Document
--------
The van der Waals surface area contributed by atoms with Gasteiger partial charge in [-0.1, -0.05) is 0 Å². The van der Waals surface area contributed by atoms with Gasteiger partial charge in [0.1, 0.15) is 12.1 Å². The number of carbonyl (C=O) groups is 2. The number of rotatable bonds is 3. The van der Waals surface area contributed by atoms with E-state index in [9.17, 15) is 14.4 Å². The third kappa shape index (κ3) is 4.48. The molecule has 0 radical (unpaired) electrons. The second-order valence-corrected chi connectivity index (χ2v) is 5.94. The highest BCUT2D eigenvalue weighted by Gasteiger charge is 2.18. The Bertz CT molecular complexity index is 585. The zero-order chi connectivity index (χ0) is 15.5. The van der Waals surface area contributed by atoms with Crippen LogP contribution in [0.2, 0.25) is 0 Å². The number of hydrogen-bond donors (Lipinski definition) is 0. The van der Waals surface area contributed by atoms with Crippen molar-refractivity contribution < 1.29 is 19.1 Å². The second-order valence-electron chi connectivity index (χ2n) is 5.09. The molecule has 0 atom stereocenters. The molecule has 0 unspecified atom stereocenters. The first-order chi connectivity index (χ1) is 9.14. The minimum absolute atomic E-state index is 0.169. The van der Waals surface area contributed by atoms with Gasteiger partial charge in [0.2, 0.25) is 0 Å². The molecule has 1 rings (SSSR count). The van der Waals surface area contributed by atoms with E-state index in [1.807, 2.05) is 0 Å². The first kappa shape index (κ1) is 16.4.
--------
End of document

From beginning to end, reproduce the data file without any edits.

The van der Waals surface area contributed by atoms with Gasteiger partial charge in [-0.1, -0.05) is 0 Å². The van der Waals surface area contributed by atoms with Gasteiger partial charge in [0.1, 0.15) is 12.1 Å². The number of carbonyl (C=O) groups is 2. The number of rotatable bonds is 3. The van der Waals surface area contributed by atoms with E-state index in [9.17, 15) is 14.4 Å². The third kappa shape index (κ3) is 4.48. The molecule has 0 radical (unpaired) electrons. The second-order valence-corrected chi connectivity index (χ2v) is 5.94. The highest BCUT2D eigenvalue weighted by Gasteiger charge is 2.18. The Bertz CT molecular complexity index is 585. The zero-order chi connectivity index (χ0) is 15.5. The van der Waals surface area contributed by atoms with Crippen LogP contribution in [0.2, 0.25) is 0 Å². The number of hydrogen-bond donors (Lipinski definition) is 0. The van der Waals surface area contributed by atoms with Crippen molar-refractivity contribution < 1.29 is 19.1 Å². The second-order valence-electron chi connectivity index (χ2n) is 5.09. The molecule has 0 atom stereocenters. The molecule has 0 unspecified atom stereocenters. The first-order chi connectivity index (χ1) is 9.14. The minimum absolute atomic E-state index is 0.169. The van der Waals surface area contributed by atoms with Gasteiger partial charge in [0.2, 0.25) is 0 Å². The molecule has 1 rings (SSSR count). The van der Waals surface area contributed by atoms with E-state index in [1.807, 2.05) is 0 Å². The first kappa shape index (κ1) is 16.4.